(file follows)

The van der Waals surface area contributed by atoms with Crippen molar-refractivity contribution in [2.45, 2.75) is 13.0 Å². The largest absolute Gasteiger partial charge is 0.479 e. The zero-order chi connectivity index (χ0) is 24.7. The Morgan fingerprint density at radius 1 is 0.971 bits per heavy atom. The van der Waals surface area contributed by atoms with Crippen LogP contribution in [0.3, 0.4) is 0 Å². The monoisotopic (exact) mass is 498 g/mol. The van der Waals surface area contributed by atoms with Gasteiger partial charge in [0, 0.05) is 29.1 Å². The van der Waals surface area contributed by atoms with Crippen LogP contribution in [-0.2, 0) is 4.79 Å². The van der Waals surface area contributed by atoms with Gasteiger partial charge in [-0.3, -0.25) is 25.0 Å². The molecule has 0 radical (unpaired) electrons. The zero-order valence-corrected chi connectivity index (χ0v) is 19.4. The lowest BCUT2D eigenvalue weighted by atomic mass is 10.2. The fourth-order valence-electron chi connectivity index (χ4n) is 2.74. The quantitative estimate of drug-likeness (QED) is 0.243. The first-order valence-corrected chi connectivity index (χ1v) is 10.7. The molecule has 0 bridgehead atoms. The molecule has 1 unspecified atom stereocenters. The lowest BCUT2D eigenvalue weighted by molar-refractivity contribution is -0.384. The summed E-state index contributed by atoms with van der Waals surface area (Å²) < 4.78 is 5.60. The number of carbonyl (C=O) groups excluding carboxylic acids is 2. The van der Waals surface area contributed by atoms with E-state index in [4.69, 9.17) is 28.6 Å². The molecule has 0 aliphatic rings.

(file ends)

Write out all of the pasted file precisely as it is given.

The van der Waals surface area contributed by atoms with Crippen molar-refractivity contribution in [2.45, 2.75) is 13.0 Å². The largest absolute Gasteiger partial charge is 0.479 e. The zero-order chi connectivity index (χ0) is 24.7. The Morgan fingerprint density at radius 1 is 0.971 bits per heavy atom. The van der Waals surface area contributed by atoms with Crippen LogP contribution in [0.3, 0.4) is 0 Å². The monoisotopic (exact) mass is 498 g/mol. The van der Waals surface area contributed by atoms with Gasteiger partial charge in [0, 0.05) is 29.1 Å². The van der Waals surface area contributed by atoms with Crippen LogP contribution in [-0.2, 0) is 4.79 Å². The van der Waals surface area contributed by atoms with Gasteiger partial charge in [-0.3, -0.25) is 25.0 Å². The molecule has 0 radical (unpaired) electrons. The zero-order valence-corrected chi connectivity index (χ0v) is 19.4. The lowest BCUT2D eigenvalue weighted by atomic mass is 10.2. The fourth-order valence-electron chi connectivity index (χ4n) is 2.74. The quantitative estimate of drug-likeness (QED) is 0.243. The first-order valence-corrected chi connectivity index (χ1v) is 10.7. The molecule has 0 bridgehead atoms. The molecule has 1 unspecified atom stereocenters. The lowest BCUT2D eigenvalue weighted by molar-refractivity contribution is -0.384. The summed E-state index contributed by atoms with van der Waals surface area (Å²) < 4.78 is 5.60. The number of carbonyl (C=O) groups excluding carboxylic acids is 2. The van der Waals surface area contributed by atoms with E-state index in [4.69, 9.17) is 28.6 Å². The molecule has 0 aliphatic rings.